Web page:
In ‘Scotland of the East’February 1, 2010
There are only a few things over which Neelam and I agree without fighting. After our Agartala trip, I had the impression that she would not question my judgement in matters of travel at least. I was wrong! When I first proposed Shillong as our next destination, she summarily rejected it. Her reason: Shillong is a “clichéd” tourist spot that everyone seems to visit.
“Naya kya hai?” she asked.
“Tum nayi ho,” was my answer.
“Weak logic. Give me a zabardast reason for buying your point.”
“We can make it a motorcycle trip if we go to Shillong.”
Neelam was quiet for a moment. Probably she tried to imagine how exciting it would be to go on a biking trip.
“Mummy ji ko puch kar batati hoon.” My mother has to intervene all the time in our fights. Every time Neelam is about to lose a battle, she invokes my mother’s intervention. And much to my dismay, my mommy always takes her bahu’s side.
“Why do you have to bring in my mother in every situation?”
“Listen, I’m a well-mannered Bharatiya naari. I respect my elders. A girl should always take her in-laws as her own parents. And to obey our parents…”
“Cut the crap,” I interrupted. “Drama bandh karo. Go and ask your mummy ji if it is so important.”
My mother apparently told her that it would be too risky to go on a biking trip to Shillong. “The hills are treacherous,” she told Neelam.
“You know, Mummy ji says it’s too risky. But I think it will be fun. Chalo na chalte hai,” Neelam said with a wicked glimmer in her eyes. She always likes to do things that others don’t approve of or find risqué. All her ‘Bharatiya naari’ logic had vanished in a moment. I sometimes wonder if I have married a reincarnation of Fearless Nadia.
We set out on a fine Monday morning on a hired Royal Enfield Bullet. Actually, it was looted, not hired, from an old friend, but anything for Neelam. She should know the Northeast. She is married to the Northeast. I’m from the Northeast. And being my wife, she has every right to know what my roots are like.
All the way, she kept on chirping like a bird and distracting me with loud expressions like “arre woh dekho baadal hamare neeche”, “arre teri, woh bandar lapka” and so on. She has a thing for hills…nature to be precise.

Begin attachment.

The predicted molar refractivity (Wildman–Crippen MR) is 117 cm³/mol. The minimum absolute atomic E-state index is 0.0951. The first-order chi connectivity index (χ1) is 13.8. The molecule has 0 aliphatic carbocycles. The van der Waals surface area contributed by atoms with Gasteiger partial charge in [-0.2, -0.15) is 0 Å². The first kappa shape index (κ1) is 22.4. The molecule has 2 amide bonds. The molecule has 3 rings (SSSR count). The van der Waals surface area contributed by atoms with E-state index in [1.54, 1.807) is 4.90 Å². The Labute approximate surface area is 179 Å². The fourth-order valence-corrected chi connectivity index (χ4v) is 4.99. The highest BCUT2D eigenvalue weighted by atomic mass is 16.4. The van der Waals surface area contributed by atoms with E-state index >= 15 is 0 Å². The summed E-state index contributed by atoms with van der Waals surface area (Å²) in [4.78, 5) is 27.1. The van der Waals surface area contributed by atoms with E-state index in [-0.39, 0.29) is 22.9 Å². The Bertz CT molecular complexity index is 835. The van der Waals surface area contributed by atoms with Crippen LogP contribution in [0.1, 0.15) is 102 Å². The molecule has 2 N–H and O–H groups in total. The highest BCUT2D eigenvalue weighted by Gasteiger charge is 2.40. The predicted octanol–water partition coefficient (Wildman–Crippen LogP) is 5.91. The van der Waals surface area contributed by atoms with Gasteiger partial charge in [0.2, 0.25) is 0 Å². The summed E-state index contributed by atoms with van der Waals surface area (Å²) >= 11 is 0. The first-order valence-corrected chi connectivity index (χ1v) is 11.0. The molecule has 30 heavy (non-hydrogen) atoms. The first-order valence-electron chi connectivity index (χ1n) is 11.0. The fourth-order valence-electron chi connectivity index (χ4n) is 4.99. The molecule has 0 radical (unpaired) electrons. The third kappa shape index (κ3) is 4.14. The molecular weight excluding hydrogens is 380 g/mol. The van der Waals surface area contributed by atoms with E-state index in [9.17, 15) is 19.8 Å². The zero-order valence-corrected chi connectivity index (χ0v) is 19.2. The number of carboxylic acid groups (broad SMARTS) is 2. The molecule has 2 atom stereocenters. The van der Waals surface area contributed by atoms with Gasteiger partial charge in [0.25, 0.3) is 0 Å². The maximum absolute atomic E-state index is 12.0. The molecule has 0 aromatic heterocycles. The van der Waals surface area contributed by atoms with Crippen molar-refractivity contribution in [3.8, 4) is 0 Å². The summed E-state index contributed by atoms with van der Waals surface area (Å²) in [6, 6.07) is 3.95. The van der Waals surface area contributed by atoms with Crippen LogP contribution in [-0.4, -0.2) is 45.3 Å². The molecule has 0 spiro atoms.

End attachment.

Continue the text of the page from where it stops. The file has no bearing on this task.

“Yaar, this is the best road trip I’ve ever had. It feels as if I’m acting in a desi version of Motorcycle Diaries,” Neelam was just too happy.
“Yeah, certainly. And I feel like Che Guevara. You are the horny Alberto Granado,” I quipped.
“What rubbish! Why do you always have nasty things and roles for me? Koi acchi baat bhi kar sakte ho na.”
“Na biwi, tu to superstar hai. Chal fir, I’m Rishi Kapoor and you are Dimple Kapadia. This is the shooting of Pyar Mein Twist.”
“Chee! I hate Dimple! Koi aur, please!”
“Yeah right, it was a wrong name to use. You are Pimple Kapadia!” I laughed out loud even as she kept on punching my back and pinching my tummy.
Shillong is a geographical as well as cultural legacy of the British Raj. The township was established by the English for several reasons: the two primary reasons being its strategic location between the Surama Valley and the Brahmaputra Valley, and the cooler climes similar to the English air.
Shillong also finds mention in several literary works: the most notable ones being Nirad C. Chaudhary’s The Autobiography of an Unknown Indian, and Gurudeb Rabindranath Tagore’s Shesher Kobita.
We reached Umiam Lake where we decided to stop for a while. The scenery was marvellous. Even though I have been to the lake many a times before, this time, there was an added charm—I had come with my wife. The water baby that she is, Neelam had an instant desire to swim in the lake. I encouraged her this time. I told her that if she swims, I will soon make a film and cast her as the heroine. The name of the movie would be Gayi Bhains Paani Mein.
Needless to say, I ended up with several bruises for that mistimed joke.
We had lunch at the Blue Vada restaurant at the Orchid Lake Resort in Umiam. Prior booking is required to dine at this place as it is always in demand. But it offers a breathtaking view of the place so it is a must visit. The food was exquisite.
After lunch, we headed straight towards Shillong, which was just 15 km away. We checked in at the Tripura Castle in Cleve Colony, which is a heritage hotel. It was previously owned by the Maharaja of Tripura.
We kept all our sightseeing for the next day and instead chose to hop the markets and the city centres at Police Bazar and Laitumkhrah in the evening. It was also because Neelam felt a little giddy.
“Yaar, I think I need to lie down for a while. I feel pukish.”
“Pukish? Koi good news to nahin hai na?” This time, my joke was really mistimed and she just glowered at me. The cold weather coupled with the motorbike ride was showing it effect on the poor girl. I also realised I had said enough for the day; anything more would really put my marriage in jeopardy. An afternoon nap could both do us good.
It was almost 5.30 pm when Neelam woke me up.
“Chalo chalo market chalte hai.”
“Arre you were sick na?”